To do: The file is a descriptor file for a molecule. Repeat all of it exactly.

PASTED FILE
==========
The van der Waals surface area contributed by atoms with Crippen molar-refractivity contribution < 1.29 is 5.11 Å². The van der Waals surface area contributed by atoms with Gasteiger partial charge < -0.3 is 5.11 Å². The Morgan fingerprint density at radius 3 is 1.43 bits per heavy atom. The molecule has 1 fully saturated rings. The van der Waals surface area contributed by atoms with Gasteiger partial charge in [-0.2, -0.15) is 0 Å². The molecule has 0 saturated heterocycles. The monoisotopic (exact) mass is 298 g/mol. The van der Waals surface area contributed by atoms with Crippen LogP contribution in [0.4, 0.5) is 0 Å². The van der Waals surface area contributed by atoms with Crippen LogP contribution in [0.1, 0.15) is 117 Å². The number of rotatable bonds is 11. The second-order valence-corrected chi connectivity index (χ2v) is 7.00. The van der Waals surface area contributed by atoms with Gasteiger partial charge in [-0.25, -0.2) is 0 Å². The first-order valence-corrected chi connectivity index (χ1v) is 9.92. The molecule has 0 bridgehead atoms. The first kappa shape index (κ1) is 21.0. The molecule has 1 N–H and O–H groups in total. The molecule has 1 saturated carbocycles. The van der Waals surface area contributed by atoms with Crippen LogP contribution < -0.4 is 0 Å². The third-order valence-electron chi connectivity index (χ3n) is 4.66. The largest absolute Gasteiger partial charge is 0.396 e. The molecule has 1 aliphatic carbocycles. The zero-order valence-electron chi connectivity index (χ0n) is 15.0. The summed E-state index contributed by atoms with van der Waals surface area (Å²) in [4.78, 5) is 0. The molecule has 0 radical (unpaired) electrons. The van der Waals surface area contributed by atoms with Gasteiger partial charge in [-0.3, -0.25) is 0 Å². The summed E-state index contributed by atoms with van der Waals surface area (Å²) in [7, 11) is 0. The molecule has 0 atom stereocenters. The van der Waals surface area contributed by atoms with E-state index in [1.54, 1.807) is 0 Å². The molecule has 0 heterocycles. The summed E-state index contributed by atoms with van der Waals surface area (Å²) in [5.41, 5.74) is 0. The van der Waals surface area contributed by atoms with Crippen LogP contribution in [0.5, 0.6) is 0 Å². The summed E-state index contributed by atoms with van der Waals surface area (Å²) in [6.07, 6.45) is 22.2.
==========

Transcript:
The van der Waals surface area contributed by atoms with Crippen molar-refractivity contribution < 1.29 is 5.11 Å². The van der Waals surface area contributed by atoms with Gasteiger partial charge < -0.3 is 5.11 Å². The Morgan fingerprint density at radius 3 is 1.43 bits per heavy atom. The molecule has 1 fully saturated rings. The van der Waals surface area contributed by atoms with Gasteiger partial charge in [-0.2, -0.15) is 0 Å². The molecule has 0 saturated heterocycles. The monoisotopic (exact) mass is 298 g/mol. The van der Waals surface area contributed by atoms with Crippen LogP contribution in [0.4, 0.5) is 0 Å². The van der Waals surface area contributed by atoms with Crippen LogP contribution in [0.1, 0.15) is 117 Å². The number of rotatable bonds is 11. The second-order valence-corrected chi connectivity index (χ2v) is 7.00. The van der Waals surface area contributed by atoms with Gasteiger partial charge in [-0.25, -0.2) is 0 Å². The first-order valence-corrected chi connectivity index (χ1v) is 9.92. The molecule has 0 bridgehead atoms. The first kappa shape index (κ1) is 21.0. The molecule has 1 N–H and O–H groups in total. The molecule has 1 saturated carbocycles. The van der Waals surface area contributed by atoms with Crippen LogP contribution < -0.4 is 0 Å². The third-order valence-electron chi connectivity index (χ3n) is 4.66. The largest absolute Gasteiger partial charge is 0.396 e. The molecule has 1 aliphatic carbocycles. The zero-order valence-electron chi connectivity index (χ0n) is 15.0. The summed E-state index contributed by atoms with van der Waals surface area (Å²) in [4.78, 5) is 0. The molecule has 0 radical (unpaired) electrons. The van der Waals surface area contributed by atoms with Gasteiger partial charge in [-0.3, -0.25) is 0 Å². The summed E-state index contributed by atoms with van der Waals surface area (Å²) in [7, 11) is 0. The molecule has 0 atom stereocenters. The van der Waals surface area contributed by atoms with E-state index in [1.54, 1.807) is 0 Å². The molecule has 0 heterocycles. The summed E-state index contributed by atoms with van der Waals surface area (Å²) in [5.41, 5.74) is 0. The van der Waals surface area contributed by atoms with Crippen LogP contribution in [0.5, 0.6) is 0 Å². The summed E-state index contributed by atoms with van der Waals surface area (Å²) in [6.07, 6.45) is 22.2.